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Postby saykreem » Fri, 22 Nov 2013 6:49 pm

I actually read the experiment about vegetables screaming prior to ''slaughter''. Well, whatever our bodies need to survive; by survive, i mean what it really needs and benefits from, which is hard to know given the deluge of foods and excessive eating. By the way, my post was not about vegetarian diets, it was merely pointing out that we do not need to condemn animals to prolonged agony for clothing.

Some people throw the ''vegetable-screaming'' argument back at vegetarians, but humans need plant foods to survive, and to many vegetarians, I am sure they feel that consuming plant foods as opposed to animal products is much more sustainable - personally and environmentally. Moreover that cabbage-screaming example isn't tenable as going vegetarian entails much less killing, plants and animals included, than an omnivorous diet. For example, eating a plate of pasta with meat would entail throwing away 15 other plates of crops and vegetables, depending on your portion size. I digress: I am not advocating vegetarian diets here; i simply think that we are all built differently, so if an omnivorous diet makes us feel healthier, truly, then so be it.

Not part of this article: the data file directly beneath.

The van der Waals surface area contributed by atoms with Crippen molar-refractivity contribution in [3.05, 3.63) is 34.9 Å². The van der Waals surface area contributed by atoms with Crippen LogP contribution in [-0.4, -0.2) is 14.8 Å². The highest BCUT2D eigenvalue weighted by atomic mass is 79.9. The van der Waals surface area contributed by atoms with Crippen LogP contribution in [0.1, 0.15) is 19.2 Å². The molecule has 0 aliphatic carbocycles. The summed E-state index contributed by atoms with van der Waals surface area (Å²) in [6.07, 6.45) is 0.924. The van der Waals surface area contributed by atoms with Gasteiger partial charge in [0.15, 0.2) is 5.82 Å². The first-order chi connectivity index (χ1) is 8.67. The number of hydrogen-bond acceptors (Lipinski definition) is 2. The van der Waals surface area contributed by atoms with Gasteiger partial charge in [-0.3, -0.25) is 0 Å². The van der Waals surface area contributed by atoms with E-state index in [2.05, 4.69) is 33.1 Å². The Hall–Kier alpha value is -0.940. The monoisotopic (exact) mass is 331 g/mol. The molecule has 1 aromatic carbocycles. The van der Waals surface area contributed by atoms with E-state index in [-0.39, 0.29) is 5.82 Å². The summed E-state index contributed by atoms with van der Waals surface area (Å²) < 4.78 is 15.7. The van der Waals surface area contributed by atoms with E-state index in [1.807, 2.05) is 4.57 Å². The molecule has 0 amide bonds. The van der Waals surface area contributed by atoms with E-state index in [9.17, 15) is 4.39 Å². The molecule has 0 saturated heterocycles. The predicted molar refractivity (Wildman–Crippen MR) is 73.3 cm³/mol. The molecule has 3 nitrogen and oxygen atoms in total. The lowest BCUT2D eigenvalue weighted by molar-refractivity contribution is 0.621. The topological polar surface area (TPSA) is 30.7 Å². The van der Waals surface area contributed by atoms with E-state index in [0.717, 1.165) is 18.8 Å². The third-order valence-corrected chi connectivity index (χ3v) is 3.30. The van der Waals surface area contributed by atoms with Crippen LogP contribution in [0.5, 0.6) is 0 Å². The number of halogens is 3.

Last edited by saykreem on Sat, 23 Nov 2013 12:20 am, edited 1 time in total.
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Postby JR8 » Fri, 22 Nov 2013 7:01 pm

:roll: Ok .... rich Japanese housewife mode....




' Herro, my neb keeko. Herrro I keiko'.



p.s. I could do the real serious bad tokyo-housewife bit, but perhaps better not ... .

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Postby scarbowl » Fri, 22 Nov 2013 8:13 pm

saykreem wrote: